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executives must have known — or should have known — about its cash flow problems well before it went into liquidation last month. our business editor, simon jack, is here. tell us more about what the shareholders have said. the big question is, in march 2017, carillion filed this document is a its finances were fine. three months later, an £850 million hole was written the company from which it never recovered. mps want to know who not to rush what and when? we have had response from shareholders today ranging from standard life aberdeen who say, we began selling in december 2015 and we did not think the company was taking the risks seriously enough. and one big shareholder has said that all clear grounds for an investigation into whether management knew or should have known about the need for this £850 million provision. the question will be, the company says, it was a big surprise to us, things went very
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bad very quickly and was able bigshot. mps want to know whether there is more to that. the focus will move to thursday when the auditors who signed off on these accounts will face mps and they will say, why did you sign these of when the company collapsed ? say, why did you sign these of when the company collapsed? it had a whole written it several months later and they want to know, what did they do to make sure the company's did they do to make sure the compa ny‘s accounts were did they do to make sure the company's accounts were fine? simon, thank you. an anti—doping case has been opened against a russian medal—winning curler at the winter olympics. alexander krushelnitsky, who won bronze with his wife in the mixed doubles on tuesday, is suspected of testing positive for the banned substance meldonium. on the ice, team gb‘s women's curling team are taking the men's team won a victory over denmark. as they seek qualification to the medal rounds. our sports correspondent, andy swiss, has this report from pyeongchang. the first—ever bronze medal in mixed doubles curling. from delight to a doping controversy.
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barely a week after celebrating a medal alongside his wife anastasia, alexander krushelnitsky could now we stripped of it. but his is a case with far broader implications. olympic athletes from russia! krushelnitsky is russian. his country is banned from these games because of, guess what? a huge doping scandal. olympic organisers allowed him and 160 other russians to compete as neutrals. now, though, it is an all—too—familiar story. it was a very good pre—games testing where, for example, the russian athletes were tested to a significant level more than others. but when an athlete, in the broader sense, when an athlete is called for doping, of course it's extremely disappointing, but it does show that the system works. while the decision to allow russian athletes to compete had to parade under a neutralflagy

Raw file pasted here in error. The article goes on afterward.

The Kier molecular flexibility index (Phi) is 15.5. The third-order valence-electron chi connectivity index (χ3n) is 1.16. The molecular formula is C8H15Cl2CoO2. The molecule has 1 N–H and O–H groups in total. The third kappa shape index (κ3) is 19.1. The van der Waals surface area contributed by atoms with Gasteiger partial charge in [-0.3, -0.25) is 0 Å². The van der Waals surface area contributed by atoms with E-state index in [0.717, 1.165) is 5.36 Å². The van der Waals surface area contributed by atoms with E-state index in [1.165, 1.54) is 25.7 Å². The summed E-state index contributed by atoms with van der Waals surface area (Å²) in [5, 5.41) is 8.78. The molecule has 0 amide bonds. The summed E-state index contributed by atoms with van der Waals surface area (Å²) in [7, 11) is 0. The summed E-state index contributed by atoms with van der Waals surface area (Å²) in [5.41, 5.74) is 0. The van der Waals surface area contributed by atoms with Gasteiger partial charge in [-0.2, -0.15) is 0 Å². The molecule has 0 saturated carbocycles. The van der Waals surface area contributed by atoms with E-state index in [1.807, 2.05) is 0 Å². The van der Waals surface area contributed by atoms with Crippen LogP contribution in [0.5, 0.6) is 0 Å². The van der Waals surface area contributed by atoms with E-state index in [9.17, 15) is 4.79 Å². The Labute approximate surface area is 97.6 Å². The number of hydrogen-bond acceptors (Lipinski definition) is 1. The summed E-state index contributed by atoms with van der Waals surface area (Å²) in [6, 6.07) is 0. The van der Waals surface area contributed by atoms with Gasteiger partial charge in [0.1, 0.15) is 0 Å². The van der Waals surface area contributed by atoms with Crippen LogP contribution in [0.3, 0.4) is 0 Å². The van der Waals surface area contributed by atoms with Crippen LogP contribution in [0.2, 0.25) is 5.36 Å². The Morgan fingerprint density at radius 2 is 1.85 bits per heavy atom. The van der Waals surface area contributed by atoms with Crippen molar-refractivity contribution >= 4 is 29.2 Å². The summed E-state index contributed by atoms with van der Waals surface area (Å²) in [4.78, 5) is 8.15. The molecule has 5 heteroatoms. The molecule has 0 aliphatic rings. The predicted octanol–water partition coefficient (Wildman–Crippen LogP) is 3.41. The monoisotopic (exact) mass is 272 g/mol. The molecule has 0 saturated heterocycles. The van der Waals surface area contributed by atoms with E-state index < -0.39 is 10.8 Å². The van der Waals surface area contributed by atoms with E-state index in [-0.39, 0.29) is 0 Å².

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the ioc considering lifting the ban = this latest scandal, can they really? it's very frustrating that the story has come back halfway through the games. you don't want any positive tests in the olympics but for it to be an applicant company that country we re be an applicant company that country were told the athletes would be clea n, were told the athletes would be clean, that is hard news to. away from the controversy of the curling, encouraging news for britain's men's team. victory over denmark boosting their hopes of the semifinals. on their hopes of the semifinals. on the snow, though, amy follow‘s hopes came toa the snow, though, amy follow‘s hopes came to a painful end. the event is called big air, but in this case, not quite enough. she later posted this photo. bruised, but thankfully no worse. but there was redemption for this athlete who missed the last games after a horrible crash but four yea rs later after a horrible crash but four years later booked her place in the half—pipe final, a long wait, but
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finally worth it. andy swiss, bbc news, pyeongchang. tea m team gb‘s action are dutch women are in action in the curling in round nine of their game against sand. a win would greatly improve their chances of reaching the semifinals. now, take a look at these striking images of thousands of starlings swooping over blackpool beach over the weekend. the mass movement is known as a ‘murmuration' — with flocks of birds swirling through the skies together, before settling into their roost for the night. the numbers swell in winter, when they are joined by migratory starlings from scandinavia. absolutely lovely. time for a look at the weather. here's sarah keith lucas. misty and murky today and this picture sums up the field to this morning's weather. a lot of low
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cloud and mist and a slight improvement this afternoon with some brightness across western parts of the country. through the rest of this week after a mild start, things turning colder later in the week. and also becoming mostly dry. at the end of the week in a moment, but back to the here and now, and two weather fronts affecting the country. a warm front across eastern pa rt country. a warm front across eastern part of the uk and a cold front approaching from the north west. in between these two, that is milder airand the between these two, that is milder air and the yellow on the map and blew towards the east not far away. some more cold air later this week. rain this afternoon across parts of eastern scotland, down eastern counties of england.